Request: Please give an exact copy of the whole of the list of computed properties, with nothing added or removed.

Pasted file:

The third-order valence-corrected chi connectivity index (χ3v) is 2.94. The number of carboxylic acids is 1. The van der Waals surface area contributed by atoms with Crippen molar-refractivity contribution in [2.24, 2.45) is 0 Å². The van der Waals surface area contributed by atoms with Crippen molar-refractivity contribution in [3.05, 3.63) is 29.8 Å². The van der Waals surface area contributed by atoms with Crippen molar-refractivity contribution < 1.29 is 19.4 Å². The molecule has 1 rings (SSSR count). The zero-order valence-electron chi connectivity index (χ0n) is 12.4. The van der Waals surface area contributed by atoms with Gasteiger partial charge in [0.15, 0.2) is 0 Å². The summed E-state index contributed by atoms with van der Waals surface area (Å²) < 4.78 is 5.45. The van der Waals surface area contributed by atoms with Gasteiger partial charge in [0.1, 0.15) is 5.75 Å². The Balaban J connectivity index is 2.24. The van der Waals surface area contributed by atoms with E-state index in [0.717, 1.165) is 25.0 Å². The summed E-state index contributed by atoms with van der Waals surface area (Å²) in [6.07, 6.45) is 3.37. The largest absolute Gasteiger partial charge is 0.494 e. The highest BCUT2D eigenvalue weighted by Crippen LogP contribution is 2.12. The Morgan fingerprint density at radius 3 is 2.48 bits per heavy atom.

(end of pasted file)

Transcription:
The third-order valence-corrected chi connectivity index (χ3v) is 2.94. The number of carboxylic acids is 1. The van der Waals surface area contributed by atoms with Crippen molar-refractivity contribution in [2.24, 2.45) is 0 Å². The van der Waals surface area contributed by atoms with Crippen molar-refractivity contribution in [3.05, 3.63) is 29.8 Å². The van der Waals surface area contributed by atoms with Crippen molar-refractivity contribution < 1.29 is 19.4 Å². The molecule has 1 rings (SSSR count). The zero-order valence-electron chi connectivity index (χ0n) is 12.4. The van der Waals surface area contributed by atoms with Gasteiger partial charge in [0.15, 0.2) is 0 Å². The summed E-state index contributed by atoms with van der Waals surface area (Å²) < 4.78 is 5.45. The van der Waals surface area contributed by atoms with Gasteiger partial charge in [0.1, 0.15) is 5.75 Å². The Balaban J connectivity index is 2.24. The van der Waals surface area contributed by atoms with E-state index in [0.717, 1.165) is 25.0 Å². The summed E-state index contributed by atoms with van der Waals surface area (Å²) in [6.07, 6.45) is 3.37. The largest absolute Gasteiger partial charge is 0.494 e. The highest BCUT2D eigenvalue weighted by Crippen LogP contribution is 2.12. The Morgan fingerprint density at radius 3 is 2.48 bits per heavy atom.